This section is from the book "The Gardener V1", by William Thomson. Also available from Amazon: The New Organic Grower: A Master's Manual of Tools and Techniques for the Home and Market Gardener.
Allow me to make a few more remarks on this question, and I am done with it, as I think the matter may now be safely left in the hands of Mr Hammond and his opponents. This I shall do as briefly as possible, making note of only a few extracts taken at random. These are partly side issues, it is true - still we cannot arrive at any just conclusion without considering some of these to a certain extent at least. It will not do to dogmatise on such a matter without showing our reasons for and against the several points raised. Mr Hammond says it is unnecessary to have the flow-pipe on an ascent throughout its whole length, and he is corroborated by several correspondents from apparatus in actual use. The facts, as placed before us in these papers, are worth more than any amount of theoretical rules, some of which, in actual practice, are almost worthless as evidence.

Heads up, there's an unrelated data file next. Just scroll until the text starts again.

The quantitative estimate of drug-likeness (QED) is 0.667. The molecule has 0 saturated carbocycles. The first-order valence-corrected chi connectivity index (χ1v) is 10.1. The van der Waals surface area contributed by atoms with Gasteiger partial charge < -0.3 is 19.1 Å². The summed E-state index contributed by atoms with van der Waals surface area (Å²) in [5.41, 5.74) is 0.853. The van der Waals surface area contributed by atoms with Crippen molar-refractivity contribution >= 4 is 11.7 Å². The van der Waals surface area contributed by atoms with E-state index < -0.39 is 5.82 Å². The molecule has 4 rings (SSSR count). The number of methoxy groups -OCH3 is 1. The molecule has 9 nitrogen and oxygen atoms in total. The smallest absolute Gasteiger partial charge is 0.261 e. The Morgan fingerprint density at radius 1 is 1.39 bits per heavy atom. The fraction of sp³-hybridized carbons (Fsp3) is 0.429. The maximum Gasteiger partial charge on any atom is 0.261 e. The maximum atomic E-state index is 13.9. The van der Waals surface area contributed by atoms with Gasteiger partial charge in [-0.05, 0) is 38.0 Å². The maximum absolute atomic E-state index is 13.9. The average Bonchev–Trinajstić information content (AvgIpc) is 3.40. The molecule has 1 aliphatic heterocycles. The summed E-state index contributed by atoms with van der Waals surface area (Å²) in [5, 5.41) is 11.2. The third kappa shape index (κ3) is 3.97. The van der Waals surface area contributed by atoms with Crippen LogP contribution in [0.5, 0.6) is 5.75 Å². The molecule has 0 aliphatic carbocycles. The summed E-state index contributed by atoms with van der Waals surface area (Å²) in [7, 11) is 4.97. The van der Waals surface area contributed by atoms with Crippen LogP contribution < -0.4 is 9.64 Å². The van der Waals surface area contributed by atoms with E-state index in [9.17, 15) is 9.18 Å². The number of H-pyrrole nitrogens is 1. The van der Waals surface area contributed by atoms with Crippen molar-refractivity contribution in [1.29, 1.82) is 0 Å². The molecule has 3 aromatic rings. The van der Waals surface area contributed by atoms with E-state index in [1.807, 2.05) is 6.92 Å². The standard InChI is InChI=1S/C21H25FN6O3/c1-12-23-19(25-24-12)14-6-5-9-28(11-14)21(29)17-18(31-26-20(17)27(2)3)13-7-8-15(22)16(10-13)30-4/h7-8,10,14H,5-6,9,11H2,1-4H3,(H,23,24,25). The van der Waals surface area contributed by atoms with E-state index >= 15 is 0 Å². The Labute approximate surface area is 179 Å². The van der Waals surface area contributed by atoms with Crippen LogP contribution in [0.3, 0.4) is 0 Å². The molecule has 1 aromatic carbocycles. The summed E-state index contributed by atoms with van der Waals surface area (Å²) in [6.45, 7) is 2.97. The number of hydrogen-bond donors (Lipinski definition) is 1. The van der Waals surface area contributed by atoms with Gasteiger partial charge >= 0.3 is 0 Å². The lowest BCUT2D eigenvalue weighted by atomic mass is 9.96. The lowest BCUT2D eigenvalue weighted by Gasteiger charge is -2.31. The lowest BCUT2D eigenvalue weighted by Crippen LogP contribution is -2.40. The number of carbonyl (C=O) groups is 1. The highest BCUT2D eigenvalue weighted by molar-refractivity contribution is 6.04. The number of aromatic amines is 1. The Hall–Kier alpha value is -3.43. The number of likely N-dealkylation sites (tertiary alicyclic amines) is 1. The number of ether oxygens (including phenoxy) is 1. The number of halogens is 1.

At p. 325 C. M. says, in answer to Mr Hammond: "The difference of the specific gravity of the two volumes of water is the consequent result of expansion, which must be the primary cause." Is heat not the primary cause, of which expansion is the consequent result 1 This may appear a quibble, but there is a point in it.
At p. 328 Albion proves the efficiency of the system advocated by Mr Hammond, as does also Mr Hiscocks in his first letter, together with A. II., p. 2G9, and these results are given by apparatus in actual use. In Albion's case (of which an apparatus on the same principle I once had charge of, and a better working one could not be), practically speaking, we have no flow-pipe beyond the expansion box.
At p. 375 Mr Makenzie says: "It makes no difference where the highest point is," and thereby coincides with Mr Hammond. But is there no waste of motive power in an apparatus fitted on a long slow gradient, with a gradually decreasing temperature in the body of water, and consequently an increasing density as compared with one where the rise is vertical 1 And is the friction in both cases the same?